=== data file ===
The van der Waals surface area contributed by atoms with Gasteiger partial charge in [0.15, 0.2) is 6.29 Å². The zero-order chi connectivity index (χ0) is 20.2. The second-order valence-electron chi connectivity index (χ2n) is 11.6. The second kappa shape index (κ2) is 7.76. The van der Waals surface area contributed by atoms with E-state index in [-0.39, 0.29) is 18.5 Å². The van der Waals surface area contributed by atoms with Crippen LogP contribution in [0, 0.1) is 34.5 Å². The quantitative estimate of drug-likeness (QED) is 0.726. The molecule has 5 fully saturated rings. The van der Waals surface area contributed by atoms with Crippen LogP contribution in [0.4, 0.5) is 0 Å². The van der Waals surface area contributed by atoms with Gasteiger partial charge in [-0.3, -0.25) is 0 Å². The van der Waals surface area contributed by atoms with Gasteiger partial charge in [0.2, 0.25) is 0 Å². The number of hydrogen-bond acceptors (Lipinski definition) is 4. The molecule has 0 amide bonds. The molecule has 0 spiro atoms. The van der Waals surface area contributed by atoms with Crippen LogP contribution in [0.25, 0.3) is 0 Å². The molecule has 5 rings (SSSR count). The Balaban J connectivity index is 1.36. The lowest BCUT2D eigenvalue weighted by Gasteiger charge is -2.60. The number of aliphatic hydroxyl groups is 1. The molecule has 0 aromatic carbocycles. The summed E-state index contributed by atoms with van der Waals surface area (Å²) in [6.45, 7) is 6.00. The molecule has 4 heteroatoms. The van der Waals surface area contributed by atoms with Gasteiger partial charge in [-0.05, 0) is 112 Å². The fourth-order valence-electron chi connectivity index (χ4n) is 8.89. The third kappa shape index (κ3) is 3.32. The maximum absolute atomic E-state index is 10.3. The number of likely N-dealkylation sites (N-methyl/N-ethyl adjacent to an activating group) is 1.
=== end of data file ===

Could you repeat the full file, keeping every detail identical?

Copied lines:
The van der Waals surface area contributed by atoms with Gasteiger partial charge in [0.15, 0.2) is 6.29 Å². The zero-order chi connectivity index (χ0) is 20.2. The second-order valence-electron chi connectivity index (χ2n) is 11.6. The second kappa shape index (κ2) is 7.76. The van der Waals surface area contributed by atoms with E-state index in [-0.39, 0.29) is 18.5 Å². The van der Waals surface area contributed by atoms with Crippen LogP contribution in [0, 0.1) is 34.5 Å². The quantitative estimate of drug-likeness (QED) is 0.726. The molecule has 5 fully saturated rings. The van der Waals surface area contributed by atoms with Crippen LogP contribution in [0.4, 0.5) is 0 Å². The van der Waals surface area contributed by atoms with Gasteiger partial charge in [-0.3, -0.25) is 0 Å². The van der Waals surface area contributed by atoms with Gasteiger partial charge in [0.2, 0.25) is 0 Å². The number of hydrogen-bond acceptors (Lipinski definition) is 4. The molecule has 0 amide bonds. The molecule has 0 spiro atoms. The van der Waals surface area contributed by atoms with Crippen LogP contribution in [0.25, 0.3) is 0 Å². The molecule has 5 rings (SSSR count). The Balaban J connectivity index is 1.36. The lowest BCUT2D eigenvalue weighted by Gasteiger charge is -2.60. The number of aliphatic hydroxyl groups is 1. The molecule has 0 aromatic carbocycles. The summed E-state index contributed by atoms with van der Waals surface area (Å²) in [6.45, 7) is 6.00. The molecule has 4 heteroatoms. The van der Waals surface area contributed by atoms with Gasteiger partial charge in [-0.05, 0) is 112 Å². The fourth-order valence-electron chi connectivity index (χ4n) is 8.89. The third kappa shape index (κ3) is 3.32. The maximum absolute atomic E-state index is 10.3. The number of likely N-dealkylation sites (N-methyl/N-ethyl adjacent to an activating group) is 1.